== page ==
OK, you don’t want it to look plain, you may want something other than a simple one column layout.
But what you need to realise is, it’s not a case of making a rigid design, then doing the hard work to convert it to fluid. It is fluid by default, so all you need do is add styling carefully, not adding anything that will break that fluidity. This means avoiding adding fixed dimensions in height and wdth, etc.

Both large and small screens need to be considered during the design process. Have a plan for how both will look. Aiming at just one, then trying to shoe-horn that one design into another form will be trouble.

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I already gave you extensive examples of this in the other thread!!

I suggest you read your previous thread where I went into extensive detail with multiple examples (along with other posters).

I showed most of the techniques you need to create fluid layouts and adapted your page with working examples. You need to take the time to study them as you are asking the same question again. Look at this post explicitly.

There’s no point in saying “I can’t do it” unless you take some time to learn how to do it and if you don’t understand something then come up with constructive and specific examples to work on.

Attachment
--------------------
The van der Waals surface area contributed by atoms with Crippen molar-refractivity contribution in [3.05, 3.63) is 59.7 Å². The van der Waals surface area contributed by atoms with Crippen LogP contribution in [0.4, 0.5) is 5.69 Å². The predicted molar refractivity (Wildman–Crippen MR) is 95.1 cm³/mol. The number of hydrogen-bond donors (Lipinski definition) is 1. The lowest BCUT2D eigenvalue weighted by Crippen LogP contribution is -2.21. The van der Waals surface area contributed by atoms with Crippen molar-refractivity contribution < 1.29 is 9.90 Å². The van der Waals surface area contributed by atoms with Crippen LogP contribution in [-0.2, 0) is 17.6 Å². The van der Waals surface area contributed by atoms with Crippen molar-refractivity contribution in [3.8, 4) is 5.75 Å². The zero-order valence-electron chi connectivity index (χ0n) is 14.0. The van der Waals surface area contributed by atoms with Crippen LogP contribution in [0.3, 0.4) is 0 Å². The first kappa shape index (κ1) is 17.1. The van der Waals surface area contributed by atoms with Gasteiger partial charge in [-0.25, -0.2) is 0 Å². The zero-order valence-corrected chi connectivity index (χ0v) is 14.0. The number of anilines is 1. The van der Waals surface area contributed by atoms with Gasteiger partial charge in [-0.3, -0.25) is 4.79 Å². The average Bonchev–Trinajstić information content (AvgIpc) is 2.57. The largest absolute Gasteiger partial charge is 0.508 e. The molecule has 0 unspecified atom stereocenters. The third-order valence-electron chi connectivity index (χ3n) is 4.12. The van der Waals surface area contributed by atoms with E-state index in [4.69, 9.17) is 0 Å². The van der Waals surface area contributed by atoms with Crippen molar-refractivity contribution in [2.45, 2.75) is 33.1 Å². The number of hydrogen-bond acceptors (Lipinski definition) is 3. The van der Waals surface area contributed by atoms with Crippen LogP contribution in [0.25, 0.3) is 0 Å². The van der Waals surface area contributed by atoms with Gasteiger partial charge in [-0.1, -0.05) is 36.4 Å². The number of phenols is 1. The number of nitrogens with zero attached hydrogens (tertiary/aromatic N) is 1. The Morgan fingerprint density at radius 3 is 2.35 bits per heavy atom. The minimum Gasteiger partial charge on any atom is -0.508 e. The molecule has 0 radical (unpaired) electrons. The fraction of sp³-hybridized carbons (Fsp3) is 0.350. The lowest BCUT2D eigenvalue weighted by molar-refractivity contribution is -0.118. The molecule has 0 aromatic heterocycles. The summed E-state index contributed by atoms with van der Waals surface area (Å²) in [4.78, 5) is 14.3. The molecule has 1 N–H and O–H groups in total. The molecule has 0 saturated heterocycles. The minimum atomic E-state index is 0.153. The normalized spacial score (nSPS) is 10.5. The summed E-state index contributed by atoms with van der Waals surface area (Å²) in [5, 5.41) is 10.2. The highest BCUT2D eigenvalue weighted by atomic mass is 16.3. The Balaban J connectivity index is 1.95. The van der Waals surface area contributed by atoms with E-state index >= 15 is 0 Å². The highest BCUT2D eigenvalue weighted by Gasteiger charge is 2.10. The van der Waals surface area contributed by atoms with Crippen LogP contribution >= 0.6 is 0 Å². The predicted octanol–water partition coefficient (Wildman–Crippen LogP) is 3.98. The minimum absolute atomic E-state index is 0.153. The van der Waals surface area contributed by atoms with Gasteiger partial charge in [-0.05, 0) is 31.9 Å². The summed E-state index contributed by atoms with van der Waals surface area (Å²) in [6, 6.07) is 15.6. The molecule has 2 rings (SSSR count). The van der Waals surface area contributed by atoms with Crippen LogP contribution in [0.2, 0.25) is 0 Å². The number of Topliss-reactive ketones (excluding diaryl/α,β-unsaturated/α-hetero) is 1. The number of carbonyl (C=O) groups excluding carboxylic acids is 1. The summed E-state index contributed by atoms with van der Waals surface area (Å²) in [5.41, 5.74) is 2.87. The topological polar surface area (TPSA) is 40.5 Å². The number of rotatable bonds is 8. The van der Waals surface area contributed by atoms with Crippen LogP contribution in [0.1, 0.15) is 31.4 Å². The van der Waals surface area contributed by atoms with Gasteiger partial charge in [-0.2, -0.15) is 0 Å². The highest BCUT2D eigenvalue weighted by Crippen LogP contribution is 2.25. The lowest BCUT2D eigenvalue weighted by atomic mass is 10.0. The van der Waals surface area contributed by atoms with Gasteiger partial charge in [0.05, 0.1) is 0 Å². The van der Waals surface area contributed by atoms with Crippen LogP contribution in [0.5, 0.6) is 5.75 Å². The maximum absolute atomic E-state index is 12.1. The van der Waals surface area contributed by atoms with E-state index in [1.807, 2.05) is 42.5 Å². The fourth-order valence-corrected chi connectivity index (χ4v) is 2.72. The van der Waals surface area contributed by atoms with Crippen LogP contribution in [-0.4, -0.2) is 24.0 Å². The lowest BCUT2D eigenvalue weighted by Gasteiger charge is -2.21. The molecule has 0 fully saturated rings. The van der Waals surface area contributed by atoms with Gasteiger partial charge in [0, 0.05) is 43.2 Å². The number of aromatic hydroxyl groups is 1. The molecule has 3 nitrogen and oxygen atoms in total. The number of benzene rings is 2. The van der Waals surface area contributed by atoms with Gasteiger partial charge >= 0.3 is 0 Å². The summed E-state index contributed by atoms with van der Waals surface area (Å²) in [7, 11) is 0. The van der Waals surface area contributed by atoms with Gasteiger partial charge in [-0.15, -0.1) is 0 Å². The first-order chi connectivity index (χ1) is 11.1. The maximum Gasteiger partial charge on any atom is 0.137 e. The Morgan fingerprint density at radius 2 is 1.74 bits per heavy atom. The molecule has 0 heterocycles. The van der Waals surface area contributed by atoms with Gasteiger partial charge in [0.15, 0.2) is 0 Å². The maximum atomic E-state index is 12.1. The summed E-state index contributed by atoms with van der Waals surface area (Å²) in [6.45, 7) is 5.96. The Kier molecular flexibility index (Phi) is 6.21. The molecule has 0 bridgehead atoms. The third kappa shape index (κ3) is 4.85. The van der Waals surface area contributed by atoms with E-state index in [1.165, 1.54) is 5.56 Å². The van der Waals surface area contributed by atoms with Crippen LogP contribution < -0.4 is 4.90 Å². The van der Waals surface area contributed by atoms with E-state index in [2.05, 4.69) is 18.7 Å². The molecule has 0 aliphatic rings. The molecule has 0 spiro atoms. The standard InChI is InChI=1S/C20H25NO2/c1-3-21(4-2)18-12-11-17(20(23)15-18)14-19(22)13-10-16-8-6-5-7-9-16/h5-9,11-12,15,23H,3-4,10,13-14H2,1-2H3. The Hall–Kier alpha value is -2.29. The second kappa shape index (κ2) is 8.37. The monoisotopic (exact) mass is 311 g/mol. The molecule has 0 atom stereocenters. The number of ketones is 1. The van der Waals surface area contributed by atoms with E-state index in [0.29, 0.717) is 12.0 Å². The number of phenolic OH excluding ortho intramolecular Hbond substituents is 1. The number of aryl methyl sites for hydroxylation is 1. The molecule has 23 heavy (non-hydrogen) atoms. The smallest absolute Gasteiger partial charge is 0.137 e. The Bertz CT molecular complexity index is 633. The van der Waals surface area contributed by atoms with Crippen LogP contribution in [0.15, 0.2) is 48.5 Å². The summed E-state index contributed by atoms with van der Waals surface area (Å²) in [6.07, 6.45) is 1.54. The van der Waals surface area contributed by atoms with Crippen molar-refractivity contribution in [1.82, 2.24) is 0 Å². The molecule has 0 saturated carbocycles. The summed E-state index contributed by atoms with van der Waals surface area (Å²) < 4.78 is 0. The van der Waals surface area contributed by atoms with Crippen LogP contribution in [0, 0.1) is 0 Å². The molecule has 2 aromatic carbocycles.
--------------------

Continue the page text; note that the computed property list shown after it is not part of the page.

In this thread I gave you even more examples and methods to use with numerous time consuming explanations. You really have to sit down and take a few weeks to digest and learn the information and how to apply it.

If you have a specific issue then ask about issues one at a time but you have been given clear guidelines already on what broadly needs to be done. :slight_smile:


I understand you when you know this and most people don’t understand it, it’s easier for you to speak, but a beginner doesn’t understand this, because everything breaks down for everyone, for example, here’s my code

when I zoom in on the screen, the lower block with the upper block starts to diverge, but I would like them to remain in place, I can’t do it on the adaptive.

Try using CSS flex-wrap: wrap.

Yes of course but as I said before you have to learn how to do it :).